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Land swap opponents sue city of Colorado Springs, alleging open-records violation

From (Colorado Springs): An attorney representing a group opposed to a land swap between the city of Colorado Springs and the Broadmoor is suing, accusing the city of violating the Colorado Open Records Act request.

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High Plains Library District updates executive session policy after illegal meeting

From The Greeley Tribune: High Plains Library District officials properly entered a closed-to-the-public meeting, after learning they had done so illegally a few weeks ago.

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Hospital workers caught stealing narcotics often not reported to police or federal authorities

From The Denver Post: In Colorado, hospital workers who get caught stealing powerful narcotics often aren’t reported to police or to federal authorities. Unless the state takes formal action against them, their names don’t show up on licensing disciplinary lists. There is little to keep a small but dangerous number of doctors, nurses and surgical technologists from moving from hospital to hospital, taking with them their addictions and risks to patients.

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Governor's office brushes off transparency questions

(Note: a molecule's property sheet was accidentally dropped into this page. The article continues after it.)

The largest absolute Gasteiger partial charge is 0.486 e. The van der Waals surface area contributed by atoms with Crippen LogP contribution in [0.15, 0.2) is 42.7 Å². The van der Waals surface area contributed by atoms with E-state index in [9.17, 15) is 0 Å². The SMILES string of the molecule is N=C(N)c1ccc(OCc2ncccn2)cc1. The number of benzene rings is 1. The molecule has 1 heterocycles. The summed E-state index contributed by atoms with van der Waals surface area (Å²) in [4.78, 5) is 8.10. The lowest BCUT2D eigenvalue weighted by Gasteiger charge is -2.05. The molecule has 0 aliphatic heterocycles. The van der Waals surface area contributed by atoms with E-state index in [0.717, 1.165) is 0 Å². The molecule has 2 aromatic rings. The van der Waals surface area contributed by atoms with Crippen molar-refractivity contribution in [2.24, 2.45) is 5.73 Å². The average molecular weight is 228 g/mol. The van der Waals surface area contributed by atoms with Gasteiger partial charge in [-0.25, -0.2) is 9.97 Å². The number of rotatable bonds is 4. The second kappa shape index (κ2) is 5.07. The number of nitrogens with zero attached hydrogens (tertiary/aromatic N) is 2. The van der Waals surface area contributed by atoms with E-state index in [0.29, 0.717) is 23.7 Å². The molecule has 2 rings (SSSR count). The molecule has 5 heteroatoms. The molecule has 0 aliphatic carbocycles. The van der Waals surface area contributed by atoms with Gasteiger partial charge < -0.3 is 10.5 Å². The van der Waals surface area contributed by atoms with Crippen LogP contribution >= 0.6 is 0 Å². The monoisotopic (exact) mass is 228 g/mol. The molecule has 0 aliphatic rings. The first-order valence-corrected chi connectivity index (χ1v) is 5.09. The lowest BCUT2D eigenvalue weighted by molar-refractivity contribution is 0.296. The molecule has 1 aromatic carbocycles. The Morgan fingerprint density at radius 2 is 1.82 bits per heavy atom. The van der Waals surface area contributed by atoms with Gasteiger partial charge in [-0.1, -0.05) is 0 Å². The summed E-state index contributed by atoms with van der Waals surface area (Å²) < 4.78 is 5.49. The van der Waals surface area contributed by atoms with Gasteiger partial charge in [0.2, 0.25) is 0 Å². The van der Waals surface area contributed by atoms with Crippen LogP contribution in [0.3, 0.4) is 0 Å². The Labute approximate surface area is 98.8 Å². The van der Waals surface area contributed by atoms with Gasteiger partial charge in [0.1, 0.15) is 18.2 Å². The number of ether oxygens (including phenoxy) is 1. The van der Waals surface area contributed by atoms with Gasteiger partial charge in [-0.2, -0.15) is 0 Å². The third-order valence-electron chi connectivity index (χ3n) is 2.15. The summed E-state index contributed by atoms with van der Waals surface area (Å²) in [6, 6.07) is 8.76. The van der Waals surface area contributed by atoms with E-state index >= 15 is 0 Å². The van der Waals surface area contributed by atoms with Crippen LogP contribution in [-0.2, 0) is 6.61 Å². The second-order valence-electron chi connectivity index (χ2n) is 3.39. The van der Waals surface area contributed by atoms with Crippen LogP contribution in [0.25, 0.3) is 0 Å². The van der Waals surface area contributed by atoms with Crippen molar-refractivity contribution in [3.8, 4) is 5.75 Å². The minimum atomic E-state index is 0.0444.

From The Complete Colorado: Governor Hickenlooper’s office gave no serious or meaningful answer to transparency questions posed by Complete Colorado in follow-up to an exclusive report in which a former state employee says he was ordered to delete emails.

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Adams County pays thousands to former employees, won't say why

From 9NEWS (Denver):Adams County commissioners paid out nearly a quarter million dollars of taxpayer money to three former employees of the district attorney’s office, but all those publicly-elected officials refuse to provide 9NEWS with documents that would explain why the payouts were necessary.

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Aurora theater shooting trial cost at least $3 million; total tab may never be known

From The Denver Post: Jailing, evaluating and prosecuting the man who committed the Aurora movie theater shooting cost taxpayers at least $3 million, but the final expense of one of the mostly closely watched court cases in Colorado history may never be known.

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Read about Colorado Freedom of Information Coalition in Columbia Journalism Review
The Colorado Freedom of Information Coalition's efforts to defend the FOI rights of Coloradans rely on membership dues, grants and gifts. Please consider making a tax-deductible donation or becoming a member. Thank you!